Call 7 days a week for free advice

0800 910 0240

Call 7 days a week for free advice

0800 910 0240

App to help elderly cross the road

30th July 2014

This news article is from Handicare UK. Articles that appear on this website are for information purposes only.

A mobile phone app has been developed that helps disabled and elderly users cross the road and works to help them keep a degree of independence. The app has gone on trial in Scotland, but, if successful, it will hopefully see many elderly and mobility restricted residents cross the road safely and efficiently. 

A pedestrian crossing outside of the Scottish Parliament is now the first in the UK to be fitted with the new “Neatebox”, which works by alerting a smartphone user when the crossing is safe if the app associated to the device. Designed for all levels of reduced mobility, the app and accompanying Neatebox will equally help elderly stairlift users and those who rely on guide dogs.

"This is designed for everybody”

The brains behind this innovative project is that of ex-guide dog trainer Gavin Neate of Midlothian. Having spent 18 years training guide dogs, Neate knows a thing or two about disability and reduced mobility, so he created an easily accessible solution that is available to anyone who owns a smartphone.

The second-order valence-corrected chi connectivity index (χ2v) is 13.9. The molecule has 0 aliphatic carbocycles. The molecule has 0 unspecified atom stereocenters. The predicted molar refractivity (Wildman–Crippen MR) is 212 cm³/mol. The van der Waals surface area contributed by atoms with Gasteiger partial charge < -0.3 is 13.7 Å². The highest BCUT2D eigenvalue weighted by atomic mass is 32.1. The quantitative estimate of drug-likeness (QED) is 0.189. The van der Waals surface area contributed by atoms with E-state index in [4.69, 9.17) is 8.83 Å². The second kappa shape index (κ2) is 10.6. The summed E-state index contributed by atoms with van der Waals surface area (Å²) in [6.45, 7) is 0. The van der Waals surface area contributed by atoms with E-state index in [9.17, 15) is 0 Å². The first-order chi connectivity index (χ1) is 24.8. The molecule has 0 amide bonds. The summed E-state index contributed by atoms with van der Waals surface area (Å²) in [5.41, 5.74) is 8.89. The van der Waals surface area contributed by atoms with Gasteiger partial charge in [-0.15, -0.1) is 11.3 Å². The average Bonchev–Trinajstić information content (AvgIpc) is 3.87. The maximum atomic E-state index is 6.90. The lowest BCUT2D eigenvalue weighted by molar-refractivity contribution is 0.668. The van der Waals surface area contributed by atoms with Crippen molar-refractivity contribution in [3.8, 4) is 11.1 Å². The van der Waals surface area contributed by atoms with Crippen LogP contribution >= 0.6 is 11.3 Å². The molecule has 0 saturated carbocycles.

Taking over three years to develop – with Neate giving up his job training Guide Dogs, investing his savings into the project and even suffering a brain haemorrhage during that time – Neate remained passionate about his idea and has seen it come to fruition. Of the invention he said, as reported in this article, "This is designed for everybody – if it's somebody that's got a broken leg, or an elderly person."

Backed by the Blackwood Foundation, which is an organisation based in Edinburgh that helps disabled and elderly people to live more independently, it is hoped that soon the Neatebox App will be rolled out in more locations and be as common a sight as an electric riser recliner chair and other such daily used mobility devices.

Image Credit: James Petts (flickr.com)

This content was written by Emily Bray. Please feel free to visit my Google + profile to read more stories.